In eastern Ontario, an ancient seam of granite known as the Frontenac Arch extends from the Canadian Shield in Algonquin Provincial Park all the way south to the St. Lawrence River, and beyond to the United States and the Adirondack Mountains. This singular belt of rugged bedrock—once part of a great mountain range whose craggy remnants still break the surface of the land to thrilling effect—is more than one billion years old.
Nothing, one might think, could threaten a natural region defined by something so grandly everlasting, but the natural life of the Frontenac Arch is very vulnerable to change.
It can be thought of as a slender bridge or, more appropriately perhaps, a back-bone, the natural supporting structure for a vital living system of lakes, forests, wetlands and rivers that pulse with plant and animal activity. At the convergence of five separate forest regions, the Frontenac Arch and St. Lawrence River form great intersecting pathways for migration that are critical for sustaining healthy plant and animal populations throughout the region.
The result of this rare natural confluence is an exceptionally rich biodiversity, some of the richest anywhere in Canada. The region—within a five-hour drive of 53 percent of the population of Canada—is a refuge for many species in peril. More than 25 species at risk have been recorded in the Lost Bay and Gananoque Lake area, including the threatened cerulean warbler, Blanding’s turtle, western chorus frog and gray ratsnake, and the endangered American eel and butternut.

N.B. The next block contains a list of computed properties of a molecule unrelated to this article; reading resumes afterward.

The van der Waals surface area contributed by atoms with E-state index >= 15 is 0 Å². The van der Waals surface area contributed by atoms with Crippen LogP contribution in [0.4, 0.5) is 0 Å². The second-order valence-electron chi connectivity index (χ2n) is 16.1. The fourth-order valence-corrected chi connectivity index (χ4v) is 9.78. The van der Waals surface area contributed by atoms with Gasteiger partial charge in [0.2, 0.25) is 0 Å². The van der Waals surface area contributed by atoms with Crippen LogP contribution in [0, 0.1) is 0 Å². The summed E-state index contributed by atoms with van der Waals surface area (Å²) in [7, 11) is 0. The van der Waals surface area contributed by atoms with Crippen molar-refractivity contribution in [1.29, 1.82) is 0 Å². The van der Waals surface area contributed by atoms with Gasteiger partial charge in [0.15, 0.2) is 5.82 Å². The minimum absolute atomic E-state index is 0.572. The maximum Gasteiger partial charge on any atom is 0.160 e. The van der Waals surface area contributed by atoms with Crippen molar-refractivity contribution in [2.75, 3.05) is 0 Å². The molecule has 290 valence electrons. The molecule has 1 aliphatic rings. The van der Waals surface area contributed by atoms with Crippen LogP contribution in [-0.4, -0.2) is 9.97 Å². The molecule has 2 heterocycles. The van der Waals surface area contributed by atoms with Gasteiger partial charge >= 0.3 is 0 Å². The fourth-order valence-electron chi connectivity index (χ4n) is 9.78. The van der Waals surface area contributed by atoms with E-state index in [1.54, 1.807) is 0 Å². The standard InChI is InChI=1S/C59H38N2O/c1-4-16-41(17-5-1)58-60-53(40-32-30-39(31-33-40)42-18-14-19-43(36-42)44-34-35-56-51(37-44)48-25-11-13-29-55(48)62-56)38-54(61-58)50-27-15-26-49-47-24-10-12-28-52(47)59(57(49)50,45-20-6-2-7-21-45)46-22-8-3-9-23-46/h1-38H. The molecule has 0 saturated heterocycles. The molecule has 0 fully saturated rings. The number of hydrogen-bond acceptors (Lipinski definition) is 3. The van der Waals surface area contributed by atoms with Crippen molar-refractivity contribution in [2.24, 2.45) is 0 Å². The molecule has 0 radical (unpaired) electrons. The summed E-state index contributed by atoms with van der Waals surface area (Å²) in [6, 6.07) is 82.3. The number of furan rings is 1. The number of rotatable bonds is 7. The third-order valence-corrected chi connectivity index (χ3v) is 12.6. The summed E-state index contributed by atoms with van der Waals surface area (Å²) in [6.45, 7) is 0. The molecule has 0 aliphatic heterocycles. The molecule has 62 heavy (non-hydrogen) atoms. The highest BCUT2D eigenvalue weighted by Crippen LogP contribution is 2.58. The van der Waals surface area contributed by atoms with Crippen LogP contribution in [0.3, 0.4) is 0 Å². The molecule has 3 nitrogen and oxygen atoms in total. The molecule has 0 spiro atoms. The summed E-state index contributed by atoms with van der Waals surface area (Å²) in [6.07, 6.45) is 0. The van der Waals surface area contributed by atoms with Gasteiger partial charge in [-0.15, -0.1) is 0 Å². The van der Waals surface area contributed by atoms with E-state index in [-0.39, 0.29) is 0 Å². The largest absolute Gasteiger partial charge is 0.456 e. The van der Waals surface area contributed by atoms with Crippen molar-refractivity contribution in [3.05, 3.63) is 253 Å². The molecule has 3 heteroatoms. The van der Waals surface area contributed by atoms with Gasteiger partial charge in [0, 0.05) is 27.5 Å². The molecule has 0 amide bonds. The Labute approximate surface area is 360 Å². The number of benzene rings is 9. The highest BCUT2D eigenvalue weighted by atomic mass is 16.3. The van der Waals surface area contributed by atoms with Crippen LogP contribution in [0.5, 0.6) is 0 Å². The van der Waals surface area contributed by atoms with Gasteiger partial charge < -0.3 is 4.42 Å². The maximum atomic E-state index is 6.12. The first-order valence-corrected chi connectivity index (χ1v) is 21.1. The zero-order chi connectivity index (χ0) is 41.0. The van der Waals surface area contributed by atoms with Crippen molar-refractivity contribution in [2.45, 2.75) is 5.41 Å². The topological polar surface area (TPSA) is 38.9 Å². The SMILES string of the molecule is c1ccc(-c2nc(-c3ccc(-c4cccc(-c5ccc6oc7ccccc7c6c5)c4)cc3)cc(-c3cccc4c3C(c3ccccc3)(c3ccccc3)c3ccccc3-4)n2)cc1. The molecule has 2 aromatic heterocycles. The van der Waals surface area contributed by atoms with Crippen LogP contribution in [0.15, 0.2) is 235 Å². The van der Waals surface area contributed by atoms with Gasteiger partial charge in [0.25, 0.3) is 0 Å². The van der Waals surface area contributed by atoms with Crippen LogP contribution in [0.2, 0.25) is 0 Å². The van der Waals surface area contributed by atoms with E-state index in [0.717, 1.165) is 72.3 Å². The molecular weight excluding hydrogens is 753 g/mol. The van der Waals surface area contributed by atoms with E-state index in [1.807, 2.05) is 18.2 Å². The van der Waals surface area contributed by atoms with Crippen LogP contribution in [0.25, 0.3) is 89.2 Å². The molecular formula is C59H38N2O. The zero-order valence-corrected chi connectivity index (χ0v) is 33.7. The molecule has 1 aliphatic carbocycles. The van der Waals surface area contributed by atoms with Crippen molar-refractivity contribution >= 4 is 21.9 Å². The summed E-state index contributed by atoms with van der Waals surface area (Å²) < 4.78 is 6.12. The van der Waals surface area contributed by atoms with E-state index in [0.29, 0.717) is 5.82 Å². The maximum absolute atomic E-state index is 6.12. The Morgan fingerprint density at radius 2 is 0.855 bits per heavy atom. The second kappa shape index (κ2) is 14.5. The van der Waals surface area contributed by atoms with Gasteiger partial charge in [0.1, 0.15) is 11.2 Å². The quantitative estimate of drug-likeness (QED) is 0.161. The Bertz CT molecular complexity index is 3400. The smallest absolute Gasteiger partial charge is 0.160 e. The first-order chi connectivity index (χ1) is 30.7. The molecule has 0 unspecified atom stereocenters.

Ontario Nature has already taken steps to protect this precious natural system by creating the 588-acre Lost Bay Nature Reserve on the Gananoque River, just North of Gananoque Lake.
This area is relatively untouched, and only a small percentage of it is lost to urban infrastructure. But agriculture, logging, cottage development and aggregate extraction could radically transform this landscape and the property that we’re trying to protect. These activities threaten to compromise the forest cover and endanger many species at risk and other wildlife.
Caroline has directed Ontario Nature’s programs and operations since 2005. Previously she served as conservation director for the Canadian Nature Federation for 10 years, leading the organization’s national advocacy, science and stewardship programs.